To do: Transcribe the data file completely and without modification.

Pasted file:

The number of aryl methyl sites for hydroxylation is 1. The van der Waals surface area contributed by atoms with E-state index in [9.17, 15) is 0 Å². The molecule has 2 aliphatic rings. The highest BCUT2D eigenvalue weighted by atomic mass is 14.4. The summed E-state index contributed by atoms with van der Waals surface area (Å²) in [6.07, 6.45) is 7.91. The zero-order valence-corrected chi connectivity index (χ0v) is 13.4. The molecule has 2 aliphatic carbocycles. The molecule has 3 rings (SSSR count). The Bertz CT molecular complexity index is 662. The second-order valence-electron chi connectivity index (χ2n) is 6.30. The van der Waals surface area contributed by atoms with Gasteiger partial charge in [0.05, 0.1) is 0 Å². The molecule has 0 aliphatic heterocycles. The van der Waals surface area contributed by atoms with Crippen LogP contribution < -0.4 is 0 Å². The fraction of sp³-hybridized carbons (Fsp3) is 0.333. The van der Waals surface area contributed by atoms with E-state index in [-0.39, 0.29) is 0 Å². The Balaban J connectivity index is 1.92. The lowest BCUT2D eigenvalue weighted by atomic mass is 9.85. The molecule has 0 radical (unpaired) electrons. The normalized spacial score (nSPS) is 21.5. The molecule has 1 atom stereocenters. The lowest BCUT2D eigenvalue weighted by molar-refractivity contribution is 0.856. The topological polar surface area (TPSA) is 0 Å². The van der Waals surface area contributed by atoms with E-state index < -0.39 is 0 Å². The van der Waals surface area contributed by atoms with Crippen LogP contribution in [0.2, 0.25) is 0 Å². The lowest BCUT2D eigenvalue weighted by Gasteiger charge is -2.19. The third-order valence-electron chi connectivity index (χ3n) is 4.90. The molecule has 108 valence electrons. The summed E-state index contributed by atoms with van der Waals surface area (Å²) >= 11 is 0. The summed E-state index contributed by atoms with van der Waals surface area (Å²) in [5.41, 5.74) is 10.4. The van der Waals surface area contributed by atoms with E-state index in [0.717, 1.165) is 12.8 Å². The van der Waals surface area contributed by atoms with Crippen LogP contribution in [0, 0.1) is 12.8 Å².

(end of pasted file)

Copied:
The number of aryl methyl sites for hydroxylation is 1. The van der Waals surface area contributed by atoms with E-state index in [9.17, 15) is 0 Å². The molecule has 2 aliphatic rings. The highest BCUT2D eigenvalue weighted by atomic mass is 14.4. The summed E-state index contributed by atoms with van der Waals surface area (Å²) in [6.07, 6.45) is 7.91. The zero-order valence-corrected chi connectivity index (χ0v) is 13.4. The molecule has 2 aliphatic carbocycles. The molecule has 3 rings (SSSR count). The Bertz CT molecular complexity index is 662. The second-order valence-electron chi connectivity index (χ2n) is 6.30. The van der Waals surface area contributed by atoms with Gasteiger partial charge in [0.05, 0.1) is 0 Å². The molecule has 0 aliphatic heterocycles. The van der Waals surface area contributed by atoms with Crippen LogP contribution < -0.4 is 0 Å². The fraction of sp³-hybridized carbons (Fsp3) is 0.333. The van der Waals surface area contributed by atoms with E-state index in [-0.39, 0.29) is 0 Å². The Balaban J connectivity index is 1.92. The lowest BCUT2D eigenvalue weighted by atomic mass is 9.85. The molecule has 0 radical (unpaired) electrons. The normalized spacial score (nSPS) is 21.5. The molecule has 1 atom stereocenters. The lowest BCUT2D eigenvalue weighted by molar-refractivity contribution is 0.856. The topological polar surface area (TPSA) is 0 Å². The van der Waals surface area contributed by atoms with E-state index < -0.39 is 0 Å². The van der Waals surface area contributed by atoms with Crippen LogP contribution in [0.2, 0.25) is 0 Å². The lowest BCUT2D eigenvalue weighted by Gasteiger charge is -2.19. The third-order valence-electron chi connectivity index (χ3n) is 4.90. The molecule has 108 valence electrons. The summed E-state index contributed by atoms with van der Waals surface area (Å²) >= 11 is 0. The summed E-state index contributed by atoms with van der Waals surface area (Å²) in [5.41, 5.74) is 10.4. The van der Waals surface area contributed by atoms with E-state index in [0.717, 1.165) is 12.8 Å². The van der Waals surface area contributed by atoms with Crippen LogP contribution in [0, 0.1) is 12.8 Å².